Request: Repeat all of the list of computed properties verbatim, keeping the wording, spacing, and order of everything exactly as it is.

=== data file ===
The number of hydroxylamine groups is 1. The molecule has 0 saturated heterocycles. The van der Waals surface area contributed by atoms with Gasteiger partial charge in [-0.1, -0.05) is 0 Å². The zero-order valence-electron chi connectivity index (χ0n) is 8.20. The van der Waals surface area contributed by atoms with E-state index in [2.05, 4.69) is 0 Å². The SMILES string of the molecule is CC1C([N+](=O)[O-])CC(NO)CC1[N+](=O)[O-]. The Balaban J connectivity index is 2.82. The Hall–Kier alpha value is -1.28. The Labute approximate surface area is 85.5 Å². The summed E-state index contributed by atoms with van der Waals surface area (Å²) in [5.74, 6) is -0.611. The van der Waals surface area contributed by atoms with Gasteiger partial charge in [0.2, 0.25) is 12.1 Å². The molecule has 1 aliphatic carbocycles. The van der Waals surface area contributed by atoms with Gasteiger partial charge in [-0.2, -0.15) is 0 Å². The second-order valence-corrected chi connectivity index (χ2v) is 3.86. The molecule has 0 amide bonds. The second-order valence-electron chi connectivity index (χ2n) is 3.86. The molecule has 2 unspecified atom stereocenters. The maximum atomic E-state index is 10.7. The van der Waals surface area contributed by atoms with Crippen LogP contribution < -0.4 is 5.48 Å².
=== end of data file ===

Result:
The number of hydroxylamine groups is 1. The molecule has 0 saturated heterocycles. The van der Waals surface area contributed by atoms with Gasteiger partial charge in [-0.1, -0.05) is 0 Å². The zero-order valence-electron chi connectivity index (χ0n) is 8.20. The van der Waals surface area contributed by atoms with E-state index in [2.05, 4.69) is 0 Å². The SMILES string of the molecule is CC1C([N+](=O)[O-])CC(NO)CC1[N+](=O)[O-]. The Balaban J connectivity index is 2.82. The Hall–Kier alpha value is -1.28. The Labute approximate surface area is 85.5 Å². The summed E-state index contributed by atoms with van der Waals surface area (Å²) in [5.74, 6) is -0.611. The van der Waals surface area contributed by atoms with Gasteiger partial charge in [0.2, 0.25) is 12.1 Å². The molecule has 1 aliphatic carbocycles. The van der Waals surface area contributed by atoms with Gasteiger partial charge in [-0.2, -0.15) is 0 Å². The second-order valence-corrected chi connectivity index (χ2v) is 3.86. The molecule has 0 amide bonds. The second-order valence-electron chi connectivity index (χ2n) is 3.86. The molecule has 2 unspecified atom stereocenters. The maximum atomic E-state index is 10.7. The van der Waals surface area contributed by atoms with Crippen LogP contribution < -0.4 is 5.48 Å².